Rare is the day when the internet doesn’t offer me a ‘how to fix your life’ statement. Usually those statements contain the idea that not being a people pleaser is the way to go. Every time I see this, it saddens me, because it feels like a rejection of something that I hold dear, and that is intrinsic to who I am and what I do. Amusingly, I’m not quite enough of a people pleaser to apologise for being a people pleaser every time some random stranger tells me I shouldn’t be doing that.
I know I can’t please everyone all the time. I know some people just aren’t pleasable, and that some people just don’t deserve that kind of response. I know there are people who will respond to me by using and taking.
I also know that pursuing my own goals at someone else’s expense is deeply uncomfortable for me. I know that given the choice between what a community needs, and what I need, that I’ll go all Mr Spok – the needs of the many outweighing the needs of the one – namely me. I know that if I see someone suffering, struggling, in need, that my impulse is to try and help in whatever small way I can. I know that given the opportunity to cheer, encourage support and enable someone else, I’ll take that opportunity and do the best I can with it. I also get this stuff wrong, I turn out to be inadequate, I misjudge and I care about that when it happens.
Granted, not giving a shit about anyone else and always putting your own needs first tends to make happy the kind of people who are happy to live that way. I see it as a cold, hollow way to live. As an author and a performer, I am addicted to the applause, but you don’t get the applause unless you can do something people appreciate. To stand on a stage and make an audience laugh. To write a blog post that touches someone else. To write a book that someone loves. There is no greater reward for me than someone else’s laughter, or seeing someone get up again after life has knocked them down, or seeing someone enabled to do things they could not do before.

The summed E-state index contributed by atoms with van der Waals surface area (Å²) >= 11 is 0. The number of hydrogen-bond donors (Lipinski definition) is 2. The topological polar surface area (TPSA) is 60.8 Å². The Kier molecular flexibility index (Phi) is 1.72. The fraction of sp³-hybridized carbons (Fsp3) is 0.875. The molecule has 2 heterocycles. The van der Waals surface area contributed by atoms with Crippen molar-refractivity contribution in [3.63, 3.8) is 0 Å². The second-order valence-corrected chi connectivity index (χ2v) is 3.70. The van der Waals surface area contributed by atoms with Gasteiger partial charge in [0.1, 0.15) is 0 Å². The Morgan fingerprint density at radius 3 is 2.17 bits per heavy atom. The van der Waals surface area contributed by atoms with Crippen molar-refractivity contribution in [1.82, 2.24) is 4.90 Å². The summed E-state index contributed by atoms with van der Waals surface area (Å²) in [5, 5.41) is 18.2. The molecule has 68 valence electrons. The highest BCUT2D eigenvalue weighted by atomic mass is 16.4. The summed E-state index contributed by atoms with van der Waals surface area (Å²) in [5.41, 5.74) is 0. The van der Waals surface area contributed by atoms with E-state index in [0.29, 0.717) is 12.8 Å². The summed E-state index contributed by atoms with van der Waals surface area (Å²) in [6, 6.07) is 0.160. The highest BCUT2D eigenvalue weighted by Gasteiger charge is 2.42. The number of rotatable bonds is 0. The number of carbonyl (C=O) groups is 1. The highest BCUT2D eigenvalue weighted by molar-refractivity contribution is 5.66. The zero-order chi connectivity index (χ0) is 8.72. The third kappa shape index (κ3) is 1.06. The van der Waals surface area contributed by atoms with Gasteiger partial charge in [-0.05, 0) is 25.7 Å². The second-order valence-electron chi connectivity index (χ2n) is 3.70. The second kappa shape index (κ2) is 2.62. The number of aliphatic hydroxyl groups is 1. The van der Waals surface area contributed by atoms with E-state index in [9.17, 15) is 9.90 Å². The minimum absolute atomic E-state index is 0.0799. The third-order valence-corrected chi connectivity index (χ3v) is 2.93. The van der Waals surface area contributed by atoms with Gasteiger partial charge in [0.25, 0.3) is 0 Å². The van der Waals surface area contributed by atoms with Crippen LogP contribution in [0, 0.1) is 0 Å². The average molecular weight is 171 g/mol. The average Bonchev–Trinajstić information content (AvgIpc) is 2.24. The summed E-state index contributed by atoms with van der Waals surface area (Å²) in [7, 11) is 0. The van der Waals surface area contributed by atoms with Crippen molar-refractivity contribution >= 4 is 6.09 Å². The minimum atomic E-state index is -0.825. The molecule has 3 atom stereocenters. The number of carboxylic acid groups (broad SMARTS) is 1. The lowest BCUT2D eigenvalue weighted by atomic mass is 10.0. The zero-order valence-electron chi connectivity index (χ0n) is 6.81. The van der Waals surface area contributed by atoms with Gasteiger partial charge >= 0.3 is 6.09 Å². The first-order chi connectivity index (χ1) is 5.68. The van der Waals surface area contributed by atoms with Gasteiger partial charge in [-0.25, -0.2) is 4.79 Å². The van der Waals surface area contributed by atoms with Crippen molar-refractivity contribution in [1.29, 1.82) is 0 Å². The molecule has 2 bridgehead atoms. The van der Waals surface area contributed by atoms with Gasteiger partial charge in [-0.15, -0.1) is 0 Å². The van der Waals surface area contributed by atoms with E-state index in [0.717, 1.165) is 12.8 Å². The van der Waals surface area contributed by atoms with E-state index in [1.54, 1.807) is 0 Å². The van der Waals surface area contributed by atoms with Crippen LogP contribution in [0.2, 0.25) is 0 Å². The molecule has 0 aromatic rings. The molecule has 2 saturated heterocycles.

Generally when people say ‘people pleaser’ it’s not offered as a compliment. We live in a culture where taking, controlling, using, directing and having the good things flow towards you is seen as a sign of power. To give, to offer, to compromise, to help, to serve – these things are seen as weak. ‘Strong’ people can even feel morally entitled to use people who are ‘weak’ in this way. Doormats. Fools. Certainly along the way I have met people who have seen my nature as an invitation to abuse my good will, and who have cheerfully told me it’s my fault for giving too much in the first place.
There are many things I’ll try in order to comfort or assist, but one of the things I won’t do is apologise (any more) for who I am. I won’t accept being shamed for being generous, and I won’t accept that service makes it ok to just use me. I won’t be part of this narrative. A desire to make things better does not have to include a willingness to be undervalued while doing it, and it does not have to mean going along with the bullshit hippy memes that say ‘stop trying to please other people’ as a way to improve your life.
Having a default setting of ‘people pleaser’ is not consent to be used in all ways by all comers, any more than an enthusiasm for sex is consent to be used in all ways by anyone who wants to. We live in a culture that puts a price on everything, and that has some rather sick reactions to generosity of all kinds. And until we learn to go round being nicer to each other, this is unlikely to change.